As part of the images semi-associated with the theme are remnants of marks that became borrowed for this work under the rubric of ‘LOVE’ (see the detail) on 68f. that diagonally juxtaposes on either side of a found image of male despair, markings from a note to Rauschenberg from son Christopher (‘I hope you still like me Bob cause I love you. Please wright me Back love love Christopher’) and some typical scribble marks of Cy Twombly with their suggestive phallocentrism.

The reading is really rich and needs to be taken in the context given to it by Thomas Crow (a great art historian) and I can’t summarise its richness of content and analysis here (it goes over many pages in Crow’s chapter) but I do recommend it. It brings the art work into some kind of arena in which it can begin to be understood partly and appreciated more fully. It is the only thing I’ve read that has dome more than just intrigue me.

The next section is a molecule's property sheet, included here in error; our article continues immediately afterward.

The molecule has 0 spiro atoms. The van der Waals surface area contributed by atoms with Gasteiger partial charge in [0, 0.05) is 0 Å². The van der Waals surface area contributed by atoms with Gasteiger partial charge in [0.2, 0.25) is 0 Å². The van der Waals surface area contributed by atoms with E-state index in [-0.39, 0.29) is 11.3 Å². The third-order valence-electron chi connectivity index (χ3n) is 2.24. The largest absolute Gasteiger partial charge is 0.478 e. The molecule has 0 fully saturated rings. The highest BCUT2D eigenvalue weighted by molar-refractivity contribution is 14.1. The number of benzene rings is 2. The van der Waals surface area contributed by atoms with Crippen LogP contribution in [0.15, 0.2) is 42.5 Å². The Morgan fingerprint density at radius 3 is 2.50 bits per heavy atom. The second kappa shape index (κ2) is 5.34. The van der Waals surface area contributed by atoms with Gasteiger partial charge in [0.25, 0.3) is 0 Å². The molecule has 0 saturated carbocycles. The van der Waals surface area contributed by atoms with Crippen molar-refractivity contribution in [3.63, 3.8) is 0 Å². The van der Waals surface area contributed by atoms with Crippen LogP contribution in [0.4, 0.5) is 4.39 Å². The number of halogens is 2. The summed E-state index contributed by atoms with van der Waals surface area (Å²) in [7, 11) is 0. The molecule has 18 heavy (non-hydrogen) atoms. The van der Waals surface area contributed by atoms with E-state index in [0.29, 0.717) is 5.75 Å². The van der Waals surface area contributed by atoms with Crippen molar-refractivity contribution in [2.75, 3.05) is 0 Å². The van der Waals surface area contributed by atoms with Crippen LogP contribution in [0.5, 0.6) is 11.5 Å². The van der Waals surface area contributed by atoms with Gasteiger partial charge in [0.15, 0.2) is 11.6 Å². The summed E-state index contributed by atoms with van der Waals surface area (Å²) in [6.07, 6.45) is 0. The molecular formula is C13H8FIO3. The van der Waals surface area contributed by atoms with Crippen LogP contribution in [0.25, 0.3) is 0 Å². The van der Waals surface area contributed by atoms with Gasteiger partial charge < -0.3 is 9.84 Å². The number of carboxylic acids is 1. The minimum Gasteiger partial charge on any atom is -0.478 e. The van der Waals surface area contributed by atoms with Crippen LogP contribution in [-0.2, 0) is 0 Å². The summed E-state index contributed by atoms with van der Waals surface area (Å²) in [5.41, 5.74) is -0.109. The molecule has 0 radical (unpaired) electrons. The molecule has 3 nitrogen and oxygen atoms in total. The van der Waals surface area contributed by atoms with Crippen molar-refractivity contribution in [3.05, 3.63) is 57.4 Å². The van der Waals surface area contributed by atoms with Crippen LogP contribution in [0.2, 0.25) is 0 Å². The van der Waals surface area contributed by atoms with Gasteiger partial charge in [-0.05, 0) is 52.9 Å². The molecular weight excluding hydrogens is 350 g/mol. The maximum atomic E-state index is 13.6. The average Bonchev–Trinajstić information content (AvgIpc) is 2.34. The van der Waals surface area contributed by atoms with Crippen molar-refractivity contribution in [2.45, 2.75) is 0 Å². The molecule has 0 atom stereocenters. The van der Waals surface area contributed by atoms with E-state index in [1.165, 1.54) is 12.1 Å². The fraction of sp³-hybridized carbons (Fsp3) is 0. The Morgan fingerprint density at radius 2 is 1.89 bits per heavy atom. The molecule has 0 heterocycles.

But of course, it has set off more interests. I’m looking at Cy Twombly but still working to know if and how if so one ‘understands’ the squiggles and free-flow drawings, the mix of textuality and visual form and the meaning of his classicism s link to photographic appropriation. But Bonnard calls. Now here is a really interesting painter, where there is much debate about what it is we see and feel when he paints!

All the best


[1] Katz, J. (1993 - 2018 Compact Ed.) ‘The Art of Code: Jasper Johns and Robert Rauschenberg’ in Chadwick, W. & Courtivron, I. (eds.) Significant Others: Creativity and Intimate partnership London, Thames & Hudson, 182-200.

[2] Krĉma, E. (2016) Robert Rauschenberg: Tate Introductions London, Tate Publishing.

[3] Crow, T. (2014) The Long March of Pop: Art Music and Design 1930-1995 Yale University Press.

Permalink Add your comment
Share post